On trying another identity in Bored to Death
Jason Schwartzman is an actor who's also a musician — he used to drum for Phantom Planet, and earlier this year he released his second album under his Coconut Records moniker. Given that he's accustomed to inhabiting multiple identities, it's fitting that he's now starring on Bored to Death, a show about one man's quest to find the right identity for himself. Bored to Death was created by Jonathan Ames, a novelist who's also a teacher, and Schwartzman plays a character named Jonathan Ames who's likewise a novelist. But instead of working as a substitute teacher to find happiness, this version of Ames is inspired by his collection of noir novels to become a private detective. "We're all leading double lives," another character tells him at one point. And after noting the number of shows on TV right now about characters who are one thing by day and another during their off-hours, I decided to ask the 29-year-old Schwartzman whether that was true.
Do you think people out there are wishing they could lead double lives?
I can really just speak for myself. In my own life, I wonder what it would be like to break down a door with my shoulder. Or save someone. I feel like, "Gosh, my life is boring. I'm not active. I'm not on someone's tail." Especially when you read these Chandler books — I know they were written way long ago, but still, three seconds into reading one of those books, I want a whiskey and a cigarette, and I want to be tougher and I want to not care as much. I want to be able to have lived a life where trouble is my business. I feel like most people have a moment where they look at themselves in the mirror when they're brushing their teeth at night and think, "I'm not doing this right. I'm not living life totally right. I feel like I'm just playing it safe or doing what's comfortable. I know that I could put myself out there more or live life a bit more. But in order to do that, things about my life now would have to be completely vanquished."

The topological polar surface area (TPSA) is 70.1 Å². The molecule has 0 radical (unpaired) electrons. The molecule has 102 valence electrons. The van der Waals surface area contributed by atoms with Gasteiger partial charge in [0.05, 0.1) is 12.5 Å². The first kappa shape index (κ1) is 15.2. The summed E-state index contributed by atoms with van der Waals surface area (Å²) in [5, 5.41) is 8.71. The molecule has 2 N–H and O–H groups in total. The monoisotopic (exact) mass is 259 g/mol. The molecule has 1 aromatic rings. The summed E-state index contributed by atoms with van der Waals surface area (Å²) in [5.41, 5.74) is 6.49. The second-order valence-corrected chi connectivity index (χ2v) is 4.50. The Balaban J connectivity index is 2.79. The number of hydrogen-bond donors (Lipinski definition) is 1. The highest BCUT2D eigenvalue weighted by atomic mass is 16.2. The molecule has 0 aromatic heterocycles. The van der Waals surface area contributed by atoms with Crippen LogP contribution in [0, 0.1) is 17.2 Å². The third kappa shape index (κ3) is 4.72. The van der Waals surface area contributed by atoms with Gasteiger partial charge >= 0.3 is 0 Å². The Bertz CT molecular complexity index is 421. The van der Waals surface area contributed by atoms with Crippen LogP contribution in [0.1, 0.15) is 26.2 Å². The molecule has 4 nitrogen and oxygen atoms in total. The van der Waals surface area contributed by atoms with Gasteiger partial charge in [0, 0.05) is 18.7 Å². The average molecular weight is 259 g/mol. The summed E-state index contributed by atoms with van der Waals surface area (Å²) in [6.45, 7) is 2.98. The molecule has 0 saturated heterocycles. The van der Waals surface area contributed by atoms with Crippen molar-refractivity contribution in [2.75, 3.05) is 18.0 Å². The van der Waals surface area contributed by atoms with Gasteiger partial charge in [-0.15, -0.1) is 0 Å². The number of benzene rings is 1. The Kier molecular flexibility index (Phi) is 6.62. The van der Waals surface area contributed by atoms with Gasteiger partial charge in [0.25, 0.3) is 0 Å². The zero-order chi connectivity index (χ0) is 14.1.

So did you go back and read the Marlowe books?
Oh yeah. Actually, what happened was, I met with Jonathan about this book he had written called Wake Up, Sir. He had adapted it into a script, and we were meeting about that movie. We met in Los Angeles, and it was like a Gilligan's Island meeting — it was supposed to be an hour and it ended up being five hours, just talking about everything. Somewhere in the course of it, I asked him what he was doing in Los Angeles and he said he was there because he was meeting with HBO about a short story he had written that they had optioned. He explained the premise to me, and I felt like a kid at Christmas who opens his present and then looks to his right and sees what his brother gets and is like, "Whoa, whoa, whoa, I want that, too!"
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